1. Frailty status upon admission to intermediate care was a strong predictor of mortality.
Evidence Rating Level: 2 (Good)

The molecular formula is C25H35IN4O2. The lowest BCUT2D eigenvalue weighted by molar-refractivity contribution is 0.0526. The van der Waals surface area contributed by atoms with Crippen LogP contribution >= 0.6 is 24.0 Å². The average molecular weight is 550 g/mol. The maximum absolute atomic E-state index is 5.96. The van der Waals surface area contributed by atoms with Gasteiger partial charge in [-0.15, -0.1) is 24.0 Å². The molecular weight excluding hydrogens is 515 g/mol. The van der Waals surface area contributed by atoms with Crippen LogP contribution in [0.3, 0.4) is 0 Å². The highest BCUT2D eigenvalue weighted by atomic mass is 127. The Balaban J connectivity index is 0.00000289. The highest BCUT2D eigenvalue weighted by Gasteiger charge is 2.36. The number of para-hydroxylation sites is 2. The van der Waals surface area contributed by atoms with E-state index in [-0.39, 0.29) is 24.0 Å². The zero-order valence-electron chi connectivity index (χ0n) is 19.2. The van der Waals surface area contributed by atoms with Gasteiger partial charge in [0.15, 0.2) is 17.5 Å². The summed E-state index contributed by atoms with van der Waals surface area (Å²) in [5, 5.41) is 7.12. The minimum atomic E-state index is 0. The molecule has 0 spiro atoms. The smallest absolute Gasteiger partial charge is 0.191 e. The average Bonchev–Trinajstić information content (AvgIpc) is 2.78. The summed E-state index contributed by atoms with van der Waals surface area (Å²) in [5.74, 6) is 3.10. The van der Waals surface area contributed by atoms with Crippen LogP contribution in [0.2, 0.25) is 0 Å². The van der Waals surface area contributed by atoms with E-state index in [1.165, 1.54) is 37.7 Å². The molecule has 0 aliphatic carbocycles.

Frailty can be defined as a significant reduction in function and health in older adults secondary to a dysregulation in multiple physiological systems. This can have negative implications for health outcomes such as mortality and hospitalization in geriatric populations. Transitions in level of frailty can be further propagated by hospitalization; however, these specific transitions have not been specifically discussed in literature. In this prospective observational study conducted in Spain, 483 participants admitted to intermediate care (IC) facilities were assessed for degree of frailty using a frailty index (Frail-VIG). Degree of frailty was assessed 30 days prior to admission, within 48 hours following admission, at discharge, and 30 days post discharge. The results show that compared to baseline, most patients worsen in frailty after admission. As well, a higher frailty status upon admission was associated with an increased risk of mortality (HR 1.16, 95%CI 1.10-1.22). In conclusion, frailty status changed after admission to intermediate care, and this was a significant predictor for mortality. Further research exploring various factors contributing to worsening frailty amongst hospitalized individuals could be very valuable. However, this study is limited in its methodology. As the focus of this study was on individuals admitted to intermediate care, these findings cannot be generalized to all hospitalized patients. Additionally, frailty is often affected by other factors including socioeconomic status, race, gender, and psychological wellbeing. The effect of these factors on the participants in study were not discussed in detail. Nevertheless, this study provides great insight into frailty and how it can be exacerbated by hospitalizations in elderly patients, ultimately causing poor health outcomes.
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